COLORADO DEPARTMENT OF TRANSPORTATION STAFF BRIDGE BRIDGE DESIGN MANUAL

Subsection: Effective: Supersedes:

Table of Contents May 1, 2009 August 1, 2002

TABLE OF CONTENTS

SECTION 1 -- GENERAL POLICY AND PROVISIONS 1.1 1.1.1 1.1.2 1.1.3 1.1.4 CDOT BRIDGE DESIGN MANUAL General Distribution and Maintenance Revisions Supplemental Staff Bridge Publications A. Staff Bridge Engineer Memorandums B. CDOT Bridge Detailing Manual C. CDOT Staff Bridge Worksheets D. Bridge Rating Manual E. Project Special Provisions F. Staff Bridge BRIAR/BMS Records and Publications CDOT STAFF BRIDGE WORKSHEETS General Distribution and Maintenance Revisions PROJECT SPECIAL PROVISIONS General Distribution and Maintenance Revisions

** 05/01/92

* 3

1.2 1.2.1 1.2.2 1.2.3 1.3 1.3.1 1.3.2 1.3.3

05/01/92

2

05/01/92

2

SECTION 2 -- CLEARANCES AND GENERAL FEATURES OF DESIGN 2.1 2.1.1 2.1.2 2.1.3 2.2 2.2.1 2.2.2 2.2.3 2.2.4 2.2.5 2.2.6 2.2.7 2.2.8 2.3 2.4 2.4.1 2.4.2 2.4.3 2.5 2.6 2.7 2.7.1 2.7.2 BRIDGE RAILS Bridges Carrying Federal-Aid Routes Bridges Over, Without Direct Access by, a Federal-Aid Route Bridges Over, With Direct Access by, a Federal-Aid Route PEDESTRIAN BRIDGES AND PEDESTRIAN WALKWAYS Reference Width and Clearance Ramps Lighting Pedestrian Railings Chain Link Fence Bicycle Railing Deflection and Loads BRIDGE TYPICAL SECTIONS AND MINIMUM CLEARANCES RAILROAD CLEARANCES Revision References General PROTECTIVE SCREENING, SPLASHBOARDS, AND DRAINS OVER RAILROADS WIDTH OF ABUTMENT BERM ACCESS FOR INSPECTION General Steel and Concrete Box Girders 05/01/92 2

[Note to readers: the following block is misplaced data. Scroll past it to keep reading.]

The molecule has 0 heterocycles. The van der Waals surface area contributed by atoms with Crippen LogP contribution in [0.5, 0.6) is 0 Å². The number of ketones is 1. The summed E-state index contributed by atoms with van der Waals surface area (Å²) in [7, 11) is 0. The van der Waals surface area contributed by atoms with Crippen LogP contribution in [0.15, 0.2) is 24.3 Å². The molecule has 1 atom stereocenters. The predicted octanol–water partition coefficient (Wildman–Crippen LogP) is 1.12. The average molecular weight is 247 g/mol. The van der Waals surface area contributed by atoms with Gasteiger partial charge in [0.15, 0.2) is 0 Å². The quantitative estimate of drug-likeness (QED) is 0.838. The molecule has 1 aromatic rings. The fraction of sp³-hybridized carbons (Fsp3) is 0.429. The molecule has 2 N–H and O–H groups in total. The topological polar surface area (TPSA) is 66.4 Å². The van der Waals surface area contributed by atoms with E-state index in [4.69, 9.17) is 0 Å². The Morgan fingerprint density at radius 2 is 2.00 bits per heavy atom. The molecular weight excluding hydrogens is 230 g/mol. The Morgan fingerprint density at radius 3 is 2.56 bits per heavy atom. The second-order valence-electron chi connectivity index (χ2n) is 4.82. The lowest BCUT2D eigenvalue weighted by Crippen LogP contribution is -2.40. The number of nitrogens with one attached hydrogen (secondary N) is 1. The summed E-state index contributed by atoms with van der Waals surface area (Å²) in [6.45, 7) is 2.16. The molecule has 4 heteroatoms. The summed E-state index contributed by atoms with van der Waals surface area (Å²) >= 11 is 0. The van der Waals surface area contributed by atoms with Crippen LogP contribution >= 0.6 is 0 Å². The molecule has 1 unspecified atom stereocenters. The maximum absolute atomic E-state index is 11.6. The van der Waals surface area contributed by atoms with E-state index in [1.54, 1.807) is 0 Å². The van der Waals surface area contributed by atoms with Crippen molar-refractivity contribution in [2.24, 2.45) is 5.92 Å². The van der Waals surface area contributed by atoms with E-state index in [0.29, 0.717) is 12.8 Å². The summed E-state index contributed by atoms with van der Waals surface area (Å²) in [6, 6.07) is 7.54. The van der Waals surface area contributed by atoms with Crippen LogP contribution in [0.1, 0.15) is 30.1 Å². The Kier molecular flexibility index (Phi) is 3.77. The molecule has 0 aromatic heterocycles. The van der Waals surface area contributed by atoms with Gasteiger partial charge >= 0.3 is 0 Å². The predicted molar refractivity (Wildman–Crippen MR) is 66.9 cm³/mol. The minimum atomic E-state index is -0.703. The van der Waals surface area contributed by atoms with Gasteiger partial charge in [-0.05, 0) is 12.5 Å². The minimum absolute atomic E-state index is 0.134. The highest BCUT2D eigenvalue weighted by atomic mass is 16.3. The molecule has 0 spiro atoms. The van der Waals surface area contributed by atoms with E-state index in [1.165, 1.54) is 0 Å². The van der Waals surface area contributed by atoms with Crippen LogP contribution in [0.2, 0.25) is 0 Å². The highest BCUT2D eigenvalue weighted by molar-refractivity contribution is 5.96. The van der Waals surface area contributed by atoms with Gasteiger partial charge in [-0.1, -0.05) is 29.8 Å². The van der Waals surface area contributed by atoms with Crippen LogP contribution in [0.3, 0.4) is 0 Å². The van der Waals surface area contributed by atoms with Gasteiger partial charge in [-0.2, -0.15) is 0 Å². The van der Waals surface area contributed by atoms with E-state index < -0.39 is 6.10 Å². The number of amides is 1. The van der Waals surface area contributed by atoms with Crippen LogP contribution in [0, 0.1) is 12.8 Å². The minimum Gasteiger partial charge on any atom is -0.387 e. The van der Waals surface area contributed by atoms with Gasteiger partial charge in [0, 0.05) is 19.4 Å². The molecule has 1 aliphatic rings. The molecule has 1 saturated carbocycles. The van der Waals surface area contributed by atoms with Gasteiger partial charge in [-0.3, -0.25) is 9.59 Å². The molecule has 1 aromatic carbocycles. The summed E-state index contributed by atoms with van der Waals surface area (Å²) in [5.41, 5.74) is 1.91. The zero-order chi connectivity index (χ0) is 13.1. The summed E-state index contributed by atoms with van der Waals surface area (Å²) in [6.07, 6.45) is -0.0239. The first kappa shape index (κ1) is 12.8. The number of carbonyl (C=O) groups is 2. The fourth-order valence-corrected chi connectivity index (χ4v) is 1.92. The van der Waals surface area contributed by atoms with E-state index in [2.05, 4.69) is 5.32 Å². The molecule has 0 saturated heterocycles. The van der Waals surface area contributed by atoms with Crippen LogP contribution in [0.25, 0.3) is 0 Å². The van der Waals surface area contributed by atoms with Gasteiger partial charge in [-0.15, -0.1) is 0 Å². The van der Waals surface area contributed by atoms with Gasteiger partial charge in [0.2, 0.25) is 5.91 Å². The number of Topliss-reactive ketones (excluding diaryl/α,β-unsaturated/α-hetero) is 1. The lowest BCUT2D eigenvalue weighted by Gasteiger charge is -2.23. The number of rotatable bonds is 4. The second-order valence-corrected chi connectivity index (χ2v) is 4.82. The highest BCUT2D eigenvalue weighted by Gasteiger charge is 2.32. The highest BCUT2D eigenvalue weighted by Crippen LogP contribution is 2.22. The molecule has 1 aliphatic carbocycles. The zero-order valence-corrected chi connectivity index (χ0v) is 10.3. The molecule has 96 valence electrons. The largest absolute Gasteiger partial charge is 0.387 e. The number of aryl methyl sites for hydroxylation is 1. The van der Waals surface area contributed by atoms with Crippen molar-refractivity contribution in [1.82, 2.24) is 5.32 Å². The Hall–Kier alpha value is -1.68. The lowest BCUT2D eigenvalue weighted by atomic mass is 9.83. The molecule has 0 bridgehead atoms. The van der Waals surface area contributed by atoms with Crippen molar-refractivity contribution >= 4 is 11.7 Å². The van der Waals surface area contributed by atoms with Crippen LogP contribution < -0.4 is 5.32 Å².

11/01/99

4

05/01/92 08/01/02

8 9

07/20/88 12/12/88 05/01/92

2 1 3

* Number of pages. ** Effective date, mo/day/yr

May 1, 2009

Table of Contents

Page 2 of 6

SECTION 3 -- DESIGN CRITERIA AND LOADS 3.1 3.1.1 3.1.2 3.1.3 3.1.4 3.2 3.3 3.3.1 3.3.2 3.3.3 STRUCTURAL CAPACITY General Construction Seismic Superstructure Buoyancy COLORADO PERMIT VEHICLE COLLISION LOAD (CT) New Structures Temporary Works Existing Structures 11/05/91 2

11/01/99 05/01/09

3 5

SECTION 4 -- FOUNDATIONS 4.1 4.1.1 4.1.2 4.1.3 4.2 PILING General Spacing Orientation CAISSON DESIGN 11/02/87 2

04/01/91

1

SECTION 5 -- RETAINING WALLS 5.1 5.1.1 EARTH RETAINING WALL DESIGN REQUIREMENTS General Requirements for All Wall Types A. General B. Wall Types and Selection Study Report C. Wall Default Design and Design Alternatives D. Objectives and Constraints of Retaining Wall Design Project E. Geology Reports and Request of Additional Boring Logs F. Wall Design Based on Plane Strain Condition G. Bridge Abutment Wall H. Quality Assurance of Wall Design and Construction Concrete Cantilever Retaining Wall A. Top of Wall B. Footing Sloped or Stepped C. Footing Pressure D. Footing Cover E. Gutter F. Equivalent Fluid Weight Earth Wall (M.S.E. Walls and Soil Nailing Walls) A. Construction and Erection B. Wall Facing C. Impervious Membrane D. Drainage Blanket E. Fill Material of Metallic Reinforced Zone F. Corrosion Protection of Carbon Steel Reinforcements G. Limitations on Soil Nailing Wall H. Durability of Polymeric Reinforcements I. Fill Material of Polymeric Reinforced Zone J. Quality Assurance of Construction CDOT PROCEDURES OF PROPRIETARY WALL APPROVAL EARTH RETAINING WALL CLASSIFICATION 10/01/91 6